The MSc programme in Food Innovation has been designed to provide students with knowledge and understanding of key steps in the development and launch of new ingredients and products to contribute to healthy living and lifestyles. The programme is based upon the strengths and expertise of staff working in the Faculty of Engineering and Science, including the Natural Resources Institute and covers subjects which include: human nutrition and public health; food chemistry and biochemistry, functional foods, marketing and economics; new product and process development; food packaging; food safety and quality management; food legislation; applied food microbiology, creative thinking, sustainability and entrepreneurship.
The MSc programme in Food Innovation is aimed at: graduates who want to develop a career path in the food industry in the area of product development; for students who have not followed an undergraduate programme in food science or technology and for professionals working in the food industry who want to participate in the programme, either in a part-time mode or by following a continuing professional development (CPD) model. Students with backgrounds in Biology, Chemistry, Nutrition, Biotechnology and Hospitality are encouraged to join the programme.
Dr Nazanin Zand, Programme Leader, has a thriving research programme supported by a series of scientific publications in high impact refereed journals. Dr Zand's initiated her research into nutritional quality of commercial complementary infant foods after years of experience in product development in food industry, which has attracted national and international media attention. Dr Zand is actively leading several consultancy activities (Child Growth Foundation, Organix, Baby Food and Farm to Baby Ltd, Harvest Plus), developing protocols for prolonging post-harvest shelf-life and waste reduction, analysis of food and the strategic implementation of Total Management Quality Systems / HACCP. Dr Zand is a member of a research cluster in the Faculty and in addition to leading her own research and enterprise programmes and projects also contributes to some "team research projects" currently on-going within the research cluster. Dr. Zand was included in the 2013 Chemistry REF submission.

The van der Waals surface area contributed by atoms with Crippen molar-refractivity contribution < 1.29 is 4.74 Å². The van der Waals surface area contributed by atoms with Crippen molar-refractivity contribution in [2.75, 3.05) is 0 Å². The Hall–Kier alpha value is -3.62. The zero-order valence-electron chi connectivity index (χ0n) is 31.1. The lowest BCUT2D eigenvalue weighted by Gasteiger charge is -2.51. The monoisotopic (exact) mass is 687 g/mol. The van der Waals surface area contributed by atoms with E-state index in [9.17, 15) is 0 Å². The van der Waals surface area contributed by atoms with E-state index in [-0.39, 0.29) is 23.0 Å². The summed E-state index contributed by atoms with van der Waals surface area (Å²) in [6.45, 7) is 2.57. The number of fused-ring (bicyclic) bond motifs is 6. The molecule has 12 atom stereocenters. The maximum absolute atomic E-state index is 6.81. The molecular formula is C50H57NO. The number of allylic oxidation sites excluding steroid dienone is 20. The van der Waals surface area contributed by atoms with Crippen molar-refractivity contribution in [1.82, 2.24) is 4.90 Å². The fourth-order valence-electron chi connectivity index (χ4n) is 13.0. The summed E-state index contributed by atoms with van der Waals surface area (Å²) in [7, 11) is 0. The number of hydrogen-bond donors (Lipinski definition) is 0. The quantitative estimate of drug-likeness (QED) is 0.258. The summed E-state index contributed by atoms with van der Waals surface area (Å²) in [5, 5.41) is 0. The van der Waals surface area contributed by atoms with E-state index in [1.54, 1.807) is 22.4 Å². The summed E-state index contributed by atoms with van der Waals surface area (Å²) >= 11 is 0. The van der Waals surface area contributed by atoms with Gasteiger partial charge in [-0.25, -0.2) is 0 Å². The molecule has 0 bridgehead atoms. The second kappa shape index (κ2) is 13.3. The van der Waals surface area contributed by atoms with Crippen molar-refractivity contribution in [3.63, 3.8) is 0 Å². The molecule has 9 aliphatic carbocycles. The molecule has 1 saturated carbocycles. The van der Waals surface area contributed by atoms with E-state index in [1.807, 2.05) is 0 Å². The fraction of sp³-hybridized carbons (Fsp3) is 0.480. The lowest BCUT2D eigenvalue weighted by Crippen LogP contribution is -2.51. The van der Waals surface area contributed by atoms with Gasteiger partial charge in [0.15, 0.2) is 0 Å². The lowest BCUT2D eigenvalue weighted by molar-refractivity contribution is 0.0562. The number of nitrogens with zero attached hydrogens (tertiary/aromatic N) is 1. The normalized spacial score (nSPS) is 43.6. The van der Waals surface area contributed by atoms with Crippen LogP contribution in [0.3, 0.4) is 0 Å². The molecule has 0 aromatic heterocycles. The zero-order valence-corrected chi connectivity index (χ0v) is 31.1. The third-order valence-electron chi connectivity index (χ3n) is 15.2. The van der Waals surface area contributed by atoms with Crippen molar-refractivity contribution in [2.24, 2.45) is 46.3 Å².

- Linda Nicolaides, deputy Programme Leader, over forty three years as principal scientist, working in the areas of quality management and food safety, including policy and implementation of Food Control Systems. Food microbiologist, specialising in food bacteriology and mycology, including microbiological aspects of food production and food processing, including horticultural produce, fish and fishery products, meat and meat products, cereals and grains. Practical and supervisory experience of research projects at PhD and MSc level. The development of new food products, design, implementation and maintenance of the BS EN ISO 9001:2008 standard as NRI's Quality Assurance Manager, BRC, SALSA and HACCP systems; design and operation of food microbiology laboratories to meet the requirements of ISO 17025. Design and development, organisation and presentation of training courses to meet specific customer requirements. Programme leader for the taught MSc in Food Safety and Quality Management (2001-2013). Programme leader for the e-learning MSc programme in Food Safety and Quality Management (underdevelopment). Fellow of the Royal Society for Public Health and has had NRI recognised as a training and examination centre for food hygiene, safety and HACCP courses.